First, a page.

‘Black dots’ seen under trichoscopy are not specific for alopecia areata


  • The data in this article were presented as a poster exhibit for ESDR 2007.

  • Conflict of interest: none declared.

Dr Elzbieta Kowalska-Oledzka, Department of Dermatology CSK MSWiA, 02–507 Warsaw, Woloska 137, Poland
E-mail: elzbieta.oledzka@yahoo.pl


Background.  ‘Black dots’ are macrocomedo-like round structures localized to the follicular ostium, and are considered a specific trichoscopic feature of alopecia areata (AA).

Aim.  To characterize specific features of ‘black dots’, and assess their possible presence in common hair and scalp disorders.

Methods.  In total, 107 patients with hair loss [30 with alopecia areata (AA), 37 with androgenetic alopecia (AGA), 17 with chronic telogen effluvium (TE), 23 with other hair and scalp diseases] and 93 healthy controls were examined, using a videodermoscope with 20–70 times magnification.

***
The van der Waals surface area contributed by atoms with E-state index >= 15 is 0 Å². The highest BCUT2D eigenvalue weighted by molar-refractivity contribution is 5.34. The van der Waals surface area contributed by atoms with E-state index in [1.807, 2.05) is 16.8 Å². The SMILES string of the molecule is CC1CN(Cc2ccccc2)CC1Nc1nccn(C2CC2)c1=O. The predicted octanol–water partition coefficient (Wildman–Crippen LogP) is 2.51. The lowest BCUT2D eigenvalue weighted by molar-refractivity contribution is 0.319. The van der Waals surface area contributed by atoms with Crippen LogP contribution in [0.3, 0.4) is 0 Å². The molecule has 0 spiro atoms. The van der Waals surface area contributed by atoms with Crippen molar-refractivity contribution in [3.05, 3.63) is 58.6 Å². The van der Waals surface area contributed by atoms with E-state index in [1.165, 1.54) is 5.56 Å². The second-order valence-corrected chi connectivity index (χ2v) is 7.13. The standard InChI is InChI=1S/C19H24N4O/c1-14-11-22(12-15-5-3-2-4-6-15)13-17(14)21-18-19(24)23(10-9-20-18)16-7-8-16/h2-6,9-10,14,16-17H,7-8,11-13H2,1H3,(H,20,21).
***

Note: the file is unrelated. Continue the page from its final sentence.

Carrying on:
Results.  There was a correlation between the black dots and the early acute phase of the various alopecia types with the presence of the black dots. Black dots were found in 11% (22/107) of patients with hair loss, including 53.3% (16/30) with AA; in 40% (2/5) of patients with severe chemotherapy-induced alopecia, and in 100% of patients with dissecting cellulitis of the scalp (n = 2), hypotrichosis simplex (n = 1), and congenital aplasia cutis (n = 1). No black dots were seen in patients with AGA or TE.

Conclusions.  Black dots are not specific for AA, and may be present in other hair and scalp diseases.